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NASA gets SGI 2048-core Itanium 2 supercomputer

I had a chance to speak with NASA and SGI at the SC07 supercomputing convention in Reno this week where I saw one of the biggest super computers in the world.  Pictured left is a 1024-core version of the Altix 4700 and NASA just bought one with twice as many processors (1024 dual-core Itanium 2 processors) based on the Montecito variant of Intel's Itanium 2 processor and 4 Terabytes of RAM.

I had a chance to speak with NASA and SGI at the SC07 supercomputing convention in Reno this week where I saw one of the biggest super computers in the world.  Pictured left is a 1024-core version of the Altix 4700 and NASA just bought one with twice as many processors (1024 dual-core Itanium 2 processors) based on the Montecito variant of Intel's Itanium 2 processor and 4 Terabytes of RAM.

This massive supercomputer is the most powerful single node computer in the world (based on SPECint_rate2006 and SPECfp_rate2006 database) and it has one of the largest single system memory pool in the world.  For some applications that simply can't be effectively broken down in to smaller tasks that a cluster can handle using smaller nodes because of excessive communications overhead, this is really the only system that can crunch those hard problems.

To give you some idea how powerful this system is, a 256-core version of the SGI Altix 4700 has a SPECfp_rate2006 score of 3507 and a SPECint_rate2006 score of 2970.  The biggest 16-core Intel X7350 2.93 GHz server scores 119 on SPECfp_rate2006 and 214 on SPECint_rate2006.  The biggest 16-core AMD Barcelona server has a SPECfp_rate2006 score of 136 and a SPECint_rate2006 score of 160.  A 16-core IBM Power6 has a SPECfp_rate2006 score of 428 and a SPECint_rate2006 score of 478 though the latest 32-core version probably has double that performance.  But even the Power6 is dwarfed by the 256-core SGI machine let alone what a 2048-core version can do.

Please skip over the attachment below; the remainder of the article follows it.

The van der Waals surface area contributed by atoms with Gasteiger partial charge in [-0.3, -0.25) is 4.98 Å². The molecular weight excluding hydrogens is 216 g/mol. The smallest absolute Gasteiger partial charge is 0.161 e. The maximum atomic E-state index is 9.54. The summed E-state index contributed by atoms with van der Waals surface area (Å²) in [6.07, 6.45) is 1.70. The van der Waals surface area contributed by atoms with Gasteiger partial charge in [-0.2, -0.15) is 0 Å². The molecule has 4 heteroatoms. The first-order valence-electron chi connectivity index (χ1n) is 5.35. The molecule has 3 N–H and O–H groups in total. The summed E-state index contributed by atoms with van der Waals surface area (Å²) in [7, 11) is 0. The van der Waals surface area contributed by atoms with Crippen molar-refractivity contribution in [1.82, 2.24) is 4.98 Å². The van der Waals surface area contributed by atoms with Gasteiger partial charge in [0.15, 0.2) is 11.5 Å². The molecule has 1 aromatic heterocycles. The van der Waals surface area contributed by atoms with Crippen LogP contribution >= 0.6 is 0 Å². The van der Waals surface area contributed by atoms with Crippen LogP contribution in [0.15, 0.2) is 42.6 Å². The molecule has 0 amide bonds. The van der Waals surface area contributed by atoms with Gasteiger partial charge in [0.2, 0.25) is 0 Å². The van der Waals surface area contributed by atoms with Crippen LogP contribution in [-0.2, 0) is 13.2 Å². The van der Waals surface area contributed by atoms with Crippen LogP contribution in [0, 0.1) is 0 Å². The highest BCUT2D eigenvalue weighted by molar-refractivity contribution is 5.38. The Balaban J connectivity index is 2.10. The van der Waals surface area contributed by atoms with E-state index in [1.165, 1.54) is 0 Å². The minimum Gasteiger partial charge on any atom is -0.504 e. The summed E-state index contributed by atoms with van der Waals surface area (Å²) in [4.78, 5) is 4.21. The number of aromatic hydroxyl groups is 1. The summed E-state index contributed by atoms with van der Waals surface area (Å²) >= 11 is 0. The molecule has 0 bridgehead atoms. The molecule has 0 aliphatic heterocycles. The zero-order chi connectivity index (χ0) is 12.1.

Of course there are plenty of jobs that do break down nicely for clusters and plenty of jobs that don't need that much single-node memory.  That's why NASA also purchased an Altix "ice" 8200 cluster using 16 of the racks pictured left.  Each one of these racks contains 64 dual-processor Intel XEON x86/x64 servers and 16 of these make a 1024 processor cluster with 4096 XEON CPU cores.

The Altix 8200 rack includes the 20 gbps InfiniBand switches on the sides for the cluster interconnect and the racks can be chained together with InfiniBand.  NASA has for the most part used very large shared memory systems like the Altix 4700 above but they've just started buying the clustered systems.

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